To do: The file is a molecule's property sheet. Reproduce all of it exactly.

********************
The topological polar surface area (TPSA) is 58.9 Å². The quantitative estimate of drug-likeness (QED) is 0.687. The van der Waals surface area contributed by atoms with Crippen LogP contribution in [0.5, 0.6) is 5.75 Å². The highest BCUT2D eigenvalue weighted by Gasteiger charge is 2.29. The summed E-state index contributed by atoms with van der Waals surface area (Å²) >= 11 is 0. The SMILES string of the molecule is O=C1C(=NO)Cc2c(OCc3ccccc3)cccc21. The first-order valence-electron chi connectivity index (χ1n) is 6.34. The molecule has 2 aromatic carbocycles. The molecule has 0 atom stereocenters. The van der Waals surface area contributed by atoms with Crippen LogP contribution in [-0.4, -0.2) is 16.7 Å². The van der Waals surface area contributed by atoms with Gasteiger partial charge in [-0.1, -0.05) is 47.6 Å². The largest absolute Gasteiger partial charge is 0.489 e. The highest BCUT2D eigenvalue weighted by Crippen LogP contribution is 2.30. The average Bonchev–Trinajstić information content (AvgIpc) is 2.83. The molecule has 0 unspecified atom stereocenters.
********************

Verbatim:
The topological polar surface area (TPSA) is 58.9 Å². The quantitative estimate of drug-likeness (QED) is 0.687. The van der Waals surface area contributed by atoms with Crippen LogP contribution in [0.5, 0.6) is 5.75 Å². The highest BCUT2D eigenvalue weighted by Gasteiger charge is 2.29. The summed E-state index contributed by atoms with van der Waals surface area (Å²) >= 11 is 0. The SMILES string of the molecule is O=C1C(=NO)Cc2c(OCc3ccccc3)cccc21. The first-order valence-electron chi connectivity index (χ1n) is 6.34. The molecule has 2 aromatic carbocycles. The molecule has 0 atom stereocenters. The van der Waals surface area contributed by atoms with Crippen LogP contribution in [-0.4, -0.2) is 16.7 Å². The van der Waals surface area contributed by atoms with Gasteiger partial charge in [-0.1, -0.05) is 47.6 Å². The largest absolute Gasteiger partial charge is 0.489 e. The highest BCUT2D eigenvalue weighted by Crippen LogP contribution is 2.30. The average Bonchev–Trinajstić information content (AvgIpc) is 2.83. The molecule has 0 unspecified atom stereocenters.